1980 Winter Olympics, 1988 World Series, baseball, Big Red, Cornell, Dodgers, football, Germany, Ghana, group of death, Hockey, Kirk Gibson, knockout stage, Manaus, Miracle on Ice, Portugal, Rockland Country Day School, Round of 16, Team USA, USA, World Cup
No list of my favorite moments that I witnessed would be complete without including sports. I have attended some major league baseball games in person in four different cities including a playoff game, many NHL hockey games, one pro football and one pro basketball game. Then there are many other games I have watched at the high school and college level (including Ed Marinaro breaking the NCAA rushing record). And then there are countless games that I have watched on television in these sports, plus contests in person or on television in other sports like soccer, lacrosse (my alma mater, Cornell, was NCAA champs two of the four years I attended there) and track and field (including an international meet at the Iffley Road Track at Oxford, the same track on which Roger Bannister ran the first sub-four minute mile).
Kirk Gibson’s hobbling to smack a clutch pinch-hit home run to win Game 1 of the 1988 World Series and the U.S. Olympic Hockey Team’s miracle victory over the Soviets in 1980 are two memorable moments in sports that I saw on television. But some of my most memorable moments are from games in college and high school that were played in front of relatively few people and have never made it into the annals of sports history. They happened long before You Tube, Facebook and Twitter. But all of them were feats I never saw any other time.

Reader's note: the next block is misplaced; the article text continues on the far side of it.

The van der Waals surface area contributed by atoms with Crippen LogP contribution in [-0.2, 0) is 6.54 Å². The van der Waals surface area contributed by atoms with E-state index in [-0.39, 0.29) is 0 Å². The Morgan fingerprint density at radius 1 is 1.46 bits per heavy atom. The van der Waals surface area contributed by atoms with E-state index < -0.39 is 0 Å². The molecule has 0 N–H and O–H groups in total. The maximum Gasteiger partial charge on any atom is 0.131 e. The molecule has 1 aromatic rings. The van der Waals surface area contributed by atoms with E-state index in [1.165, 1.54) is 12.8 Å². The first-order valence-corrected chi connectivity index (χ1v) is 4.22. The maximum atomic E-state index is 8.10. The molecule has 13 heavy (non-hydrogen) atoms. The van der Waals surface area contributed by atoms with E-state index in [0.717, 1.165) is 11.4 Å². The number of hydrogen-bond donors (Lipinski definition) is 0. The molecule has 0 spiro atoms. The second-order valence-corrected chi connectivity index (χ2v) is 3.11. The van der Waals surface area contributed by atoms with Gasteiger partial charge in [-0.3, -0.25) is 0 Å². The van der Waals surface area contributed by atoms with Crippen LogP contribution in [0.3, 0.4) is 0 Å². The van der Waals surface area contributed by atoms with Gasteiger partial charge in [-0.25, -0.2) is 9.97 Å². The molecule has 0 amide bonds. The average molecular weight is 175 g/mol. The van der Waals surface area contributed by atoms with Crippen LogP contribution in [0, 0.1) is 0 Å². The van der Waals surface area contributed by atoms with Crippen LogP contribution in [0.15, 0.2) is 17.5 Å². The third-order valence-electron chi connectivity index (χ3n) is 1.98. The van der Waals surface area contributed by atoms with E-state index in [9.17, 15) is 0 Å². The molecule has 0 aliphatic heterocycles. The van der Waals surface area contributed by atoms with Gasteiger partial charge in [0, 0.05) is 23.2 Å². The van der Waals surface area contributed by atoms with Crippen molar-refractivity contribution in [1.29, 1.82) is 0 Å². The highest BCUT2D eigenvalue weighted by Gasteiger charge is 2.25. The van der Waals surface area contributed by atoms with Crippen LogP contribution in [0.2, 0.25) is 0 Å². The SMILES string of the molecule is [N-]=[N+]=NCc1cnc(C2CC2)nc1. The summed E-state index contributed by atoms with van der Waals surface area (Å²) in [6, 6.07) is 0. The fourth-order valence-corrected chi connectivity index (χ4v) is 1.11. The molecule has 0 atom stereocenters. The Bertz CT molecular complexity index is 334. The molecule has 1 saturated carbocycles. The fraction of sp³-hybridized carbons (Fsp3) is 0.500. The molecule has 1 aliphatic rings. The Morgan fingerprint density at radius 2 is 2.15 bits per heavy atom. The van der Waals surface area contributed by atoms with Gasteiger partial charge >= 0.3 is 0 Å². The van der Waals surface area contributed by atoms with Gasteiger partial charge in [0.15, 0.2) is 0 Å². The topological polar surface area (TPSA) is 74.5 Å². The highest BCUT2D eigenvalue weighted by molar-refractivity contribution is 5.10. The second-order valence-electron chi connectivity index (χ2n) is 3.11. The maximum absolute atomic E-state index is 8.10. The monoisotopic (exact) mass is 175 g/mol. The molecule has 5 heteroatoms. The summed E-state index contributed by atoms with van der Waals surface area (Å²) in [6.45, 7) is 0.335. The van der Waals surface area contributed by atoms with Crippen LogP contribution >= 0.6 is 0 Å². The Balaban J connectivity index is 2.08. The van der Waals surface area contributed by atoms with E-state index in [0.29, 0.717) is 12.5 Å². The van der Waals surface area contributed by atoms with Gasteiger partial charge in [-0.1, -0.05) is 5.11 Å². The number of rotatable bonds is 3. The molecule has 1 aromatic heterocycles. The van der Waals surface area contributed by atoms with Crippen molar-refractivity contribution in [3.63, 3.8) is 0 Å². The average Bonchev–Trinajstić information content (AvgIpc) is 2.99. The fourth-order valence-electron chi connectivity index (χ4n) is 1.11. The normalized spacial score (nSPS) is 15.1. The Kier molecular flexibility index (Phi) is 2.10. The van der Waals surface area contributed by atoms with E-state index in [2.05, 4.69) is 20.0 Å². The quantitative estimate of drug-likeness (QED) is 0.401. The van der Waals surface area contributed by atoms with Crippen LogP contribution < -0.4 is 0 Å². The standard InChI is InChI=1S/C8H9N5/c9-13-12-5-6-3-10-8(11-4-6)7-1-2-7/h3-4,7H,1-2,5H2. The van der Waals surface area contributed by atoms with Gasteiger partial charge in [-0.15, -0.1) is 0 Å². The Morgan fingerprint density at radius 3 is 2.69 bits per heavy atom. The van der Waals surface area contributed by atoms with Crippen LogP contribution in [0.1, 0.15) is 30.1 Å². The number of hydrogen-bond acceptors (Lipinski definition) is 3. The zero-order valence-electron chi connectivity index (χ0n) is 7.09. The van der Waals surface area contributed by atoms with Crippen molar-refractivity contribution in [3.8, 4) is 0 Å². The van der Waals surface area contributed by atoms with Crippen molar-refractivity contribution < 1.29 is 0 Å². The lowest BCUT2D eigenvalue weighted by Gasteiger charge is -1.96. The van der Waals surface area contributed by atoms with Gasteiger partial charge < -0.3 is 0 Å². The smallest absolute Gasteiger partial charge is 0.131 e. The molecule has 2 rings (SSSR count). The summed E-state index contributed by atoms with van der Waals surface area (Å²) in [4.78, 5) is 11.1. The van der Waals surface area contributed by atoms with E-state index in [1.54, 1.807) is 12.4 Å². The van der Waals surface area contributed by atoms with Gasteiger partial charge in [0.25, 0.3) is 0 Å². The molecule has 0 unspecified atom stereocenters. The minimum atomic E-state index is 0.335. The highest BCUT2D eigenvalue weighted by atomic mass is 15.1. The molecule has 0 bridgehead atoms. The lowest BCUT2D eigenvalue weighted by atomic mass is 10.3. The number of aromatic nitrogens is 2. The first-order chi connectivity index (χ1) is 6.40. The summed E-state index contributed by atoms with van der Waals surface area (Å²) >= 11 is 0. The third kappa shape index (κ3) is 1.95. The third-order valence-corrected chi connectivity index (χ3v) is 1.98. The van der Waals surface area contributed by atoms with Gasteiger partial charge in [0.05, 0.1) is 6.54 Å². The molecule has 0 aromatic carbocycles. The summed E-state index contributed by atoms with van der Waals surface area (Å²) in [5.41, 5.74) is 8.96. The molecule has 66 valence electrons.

I have seen many dominant performances by quarterbacks, running backs and pass receivers in football. But a kick blocker? I saw Cornell beat Rutgers because of one man on special teams. John McKeown was an NCAA championship caliber long sprinter. He was also a speedy pass receiver but initially he played on the 150 pound (now sprint) football team at Cornell. (A handful of colleges have football teams reserved for smaller talented athletes.) Eventually the Cornell varsity added him to their roster. Normally, his heroics were on the receiving end of a long Mark Allen pass, scoring three touchdowns on twelve catches. But this day was different.